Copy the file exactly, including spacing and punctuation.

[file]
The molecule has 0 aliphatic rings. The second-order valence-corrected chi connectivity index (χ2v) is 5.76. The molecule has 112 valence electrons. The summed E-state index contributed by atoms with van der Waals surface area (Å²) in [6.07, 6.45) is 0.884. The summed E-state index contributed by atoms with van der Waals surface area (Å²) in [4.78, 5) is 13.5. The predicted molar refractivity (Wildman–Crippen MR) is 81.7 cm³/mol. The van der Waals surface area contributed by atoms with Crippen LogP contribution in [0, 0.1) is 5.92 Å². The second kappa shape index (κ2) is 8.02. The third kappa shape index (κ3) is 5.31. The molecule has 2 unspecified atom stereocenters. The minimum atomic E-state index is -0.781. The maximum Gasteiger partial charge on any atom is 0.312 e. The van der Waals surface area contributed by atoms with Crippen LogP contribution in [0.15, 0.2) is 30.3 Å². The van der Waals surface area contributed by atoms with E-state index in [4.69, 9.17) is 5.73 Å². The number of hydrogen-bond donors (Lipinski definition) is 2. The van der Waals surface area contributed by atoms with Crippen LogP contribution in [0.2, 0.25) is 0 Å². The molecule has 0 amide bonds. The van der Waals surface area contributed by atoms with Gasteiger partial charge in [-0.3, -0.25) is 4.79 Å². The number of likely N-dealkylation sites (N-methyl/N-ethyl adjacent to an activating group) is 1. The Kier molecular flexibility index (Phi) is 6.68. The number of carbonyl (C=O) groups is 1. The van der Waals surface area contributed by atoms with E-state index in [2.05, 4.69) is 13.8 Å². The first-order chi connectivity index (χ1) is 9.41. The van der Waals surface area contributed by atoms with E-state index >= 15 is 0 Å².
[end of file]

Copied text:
The molecule has 0 aliphatic rings. The second-order valence-corrected chi connectivity index (χ2v) is 5.76. The molecule has 112 valence electrons. The summed E-state index contributed by atoms with van der Waals surface area (Å²) in [6.07, 6.45) is 0.884. The summed E-state index contributed by atoms with van der Waals surface area (Å²) in [4.78, 5) is 13.5. The predicted molar refractivity (Wildman–Crippen MR) is 81.7 cm³/mol. The van der Waals surface area contributed by atoms with Crippen LogP contribution in [0, 0.1) is 5.92 Å². The second kappa shape index (κ2) is 8.02. The third kappa shape index (κ3) is 5.31. The molecule has 2 unspecified atom stereocenters. The minimum atomic E-state index is -0.781. The maximum Gasteiger partial charge on any atom is 0.312 e. The van der Waals surface area contributed by atoms with Crippen LogP contribution in [0.15, 0.2) is 30.3 Å². The van der Waals surface area contributed by atoms with E-state index in [4.69, 9.17) is 5.73 Å². The number of hydrogen-bond donors (Lipinski definition) is 2. The van der Waals surface area contributed by atoms with Crippen LogP contribution in [0.2, 0.25) is 0 Å². The molecule has 0 amide bonds. The van der Waals surface area contributed by atoms with Gasteiger partial charge in [-0.3, -0.25) is 4.79 Å². The number of likely N-dealkylation sites (N-methyl/N-ethyl adjacent to an activating group) is 1. The Kier molecular flexibility index (Phi) is 6.68. The number of carbonyl (C=O) groups is 1. The van der Waals surface area contributed by atoms with E-state index in [2.05, 4.69) is 13.8 Å². The first-order chi connectivity index (χ1) is 9.41. The van der Waals surface area contributed by atoms with E-state index >= 15 is 0 Å².